Sanders still has something big going for him: enthusiasm. Starting Line attended three Sanders events this weekend and was impressed with the excitement and energy at each rally. Over 1,400 showed up in Waterloo on Saturday night and over 1,100 in Mt. Vernon on Sunday afternoon. Young people made up well over half of the audience at both events. It was a raucous atmosphere, an encouraging sign for Sanders, who has been largely absent from the national discussion and media coverage. On the Republican side when a candidate disappeared from the national news for over a month their support in Iowa soon shriveled. Not so for Sanders.
No matter what happens nationally, Sanders continues to thrive through a strong following on social media and among progressives who prefer his outsider crusade against big money and the establishment. That energy will be what Sanders must count on to somehow eke out a close win in Iowa. It’s still doable, it’s just going to take a lot more work and a little bit of luck.
3. Martin O’Malley
Where does O’Malley go from here? He had a solid debate performance at the second Democratic outing and should have received more momentum and voter interest out of it. Unfortunately, comparatively few people watched the second debate (hurt by its late-night Saturday time and the Paris attack), eliminating his benefit. And the next ones will have a limited impact too, thanks to Debbie Wasserman Schultz’s effort to deny Clinton’s opponents opportunities to break out. The next Democratic debate is held this upcoming Saturday at 7 PM Central, right in the middle of holiday shopping, and the final one is on Sunday, January 17th, during a NFL playoff game (and much too close to the Iowa Caucus to really capitalize on whatever happens).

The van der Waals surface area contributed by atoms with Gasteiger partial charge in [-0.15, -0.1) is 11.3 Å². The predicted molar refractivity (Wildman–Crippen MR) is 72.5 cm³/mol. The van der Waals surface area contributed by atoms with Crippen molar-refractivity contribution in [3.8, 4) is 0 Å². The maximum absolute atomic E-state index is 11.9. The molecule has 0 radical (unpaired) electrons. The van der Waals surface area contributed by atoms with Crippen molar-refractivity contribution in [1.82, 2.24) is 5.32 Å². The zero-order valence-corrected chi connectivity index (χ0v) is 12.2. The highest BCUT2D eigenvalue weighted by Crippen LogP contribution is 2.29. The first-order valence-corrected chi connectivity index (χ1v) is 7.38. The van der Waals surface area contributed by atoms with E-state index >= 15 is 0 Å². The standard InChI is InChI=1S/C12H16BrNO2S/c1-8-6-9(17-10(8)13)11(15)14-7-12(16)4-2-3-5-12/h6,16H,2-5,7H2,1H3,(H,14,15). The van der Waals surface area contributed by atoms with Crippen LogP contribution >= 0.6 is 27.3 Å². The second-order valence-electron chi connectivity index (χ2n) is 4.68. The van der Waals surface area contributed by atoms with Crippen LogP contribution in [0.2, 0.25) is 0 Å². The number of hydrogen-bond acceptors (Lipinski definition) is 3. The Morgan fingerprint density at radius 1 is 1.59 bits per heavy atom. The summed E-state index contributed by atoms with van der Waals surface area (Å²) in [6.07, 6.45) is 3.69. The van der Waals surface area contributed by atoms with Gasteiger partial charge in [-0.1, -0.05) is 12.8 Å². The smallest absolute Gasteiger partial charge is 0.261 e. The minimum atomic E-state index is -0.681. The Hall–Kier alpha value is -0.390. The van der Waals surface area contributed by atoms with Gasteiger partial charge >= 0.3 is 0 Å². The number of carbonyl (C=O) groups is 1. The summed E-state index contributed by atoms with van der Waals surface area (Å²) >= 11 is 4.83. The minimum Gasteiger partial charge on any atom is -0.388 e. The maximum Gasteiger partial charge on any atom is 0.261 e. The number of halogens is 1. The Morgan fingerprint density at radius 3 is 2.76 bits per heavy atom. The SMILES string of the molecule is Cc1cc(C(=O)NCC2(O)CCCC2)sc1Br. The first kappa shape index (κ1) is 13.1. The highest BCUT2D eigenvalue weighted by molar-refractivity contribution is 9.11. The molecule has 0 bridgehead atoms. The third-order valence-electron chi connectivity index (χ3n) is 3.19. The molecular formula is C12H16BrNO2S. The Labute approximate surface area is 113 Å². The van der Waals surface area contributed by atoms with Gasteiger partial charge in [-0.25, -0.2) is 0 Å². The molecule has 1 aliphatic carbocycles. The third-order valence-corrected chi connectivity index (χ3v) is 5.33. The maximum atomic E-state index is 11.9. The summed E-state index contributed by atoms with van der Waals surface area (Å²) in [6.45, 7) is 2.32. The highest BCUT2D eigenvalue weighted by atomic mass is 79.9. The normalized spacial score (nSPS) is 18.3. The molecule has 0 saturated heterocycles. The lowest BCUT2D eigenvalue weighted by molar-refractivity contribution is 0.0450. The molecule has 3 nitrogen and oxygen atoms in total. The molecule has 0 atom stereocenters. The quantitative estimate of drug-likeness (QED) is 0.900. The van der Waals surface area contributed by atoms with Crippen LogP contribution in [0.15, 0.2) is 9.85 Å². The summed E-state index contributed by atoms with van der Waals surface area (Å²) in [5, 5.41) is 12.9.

So where else can O’Malley break out and drive up interest in the early states? Probably nowhere. Short of showing up to a Trump rally and punching the business mogul in the face, I don’t know what O’Malley could do to get back into this race. Donald Trump’s dominance of 2016 coverage hasn’t only driven Republican candidates like Scott Walker, Rick Perry and Bobby Jindal into obscurity, he’s sucked most of the oxygen out of the Democratic field too. O’Malley has actually done a good job of occasionally inserting himself into several national story lines, and continues to sharply differentiate his policy ideas from Clinton and Sanders, but it simply hasn’t been enough to provide voters with a clear narrative of why O’Malley could be an attractive alternative.
It doesn’t sound good behind the scenes either. Some of his national staff have already left for other non-presidential campaigns, and Starting Line hears rumors that many have been told they can be looking for other jobs. At this point the main hope is for Clinton or Sanders to make a major error to give O’Malley a chance, and he may as well stay in a little while longer. In absence of that, they’ll have to make tough decisions on which precincts to play in where they can actually reach viability.
by Pat Rynard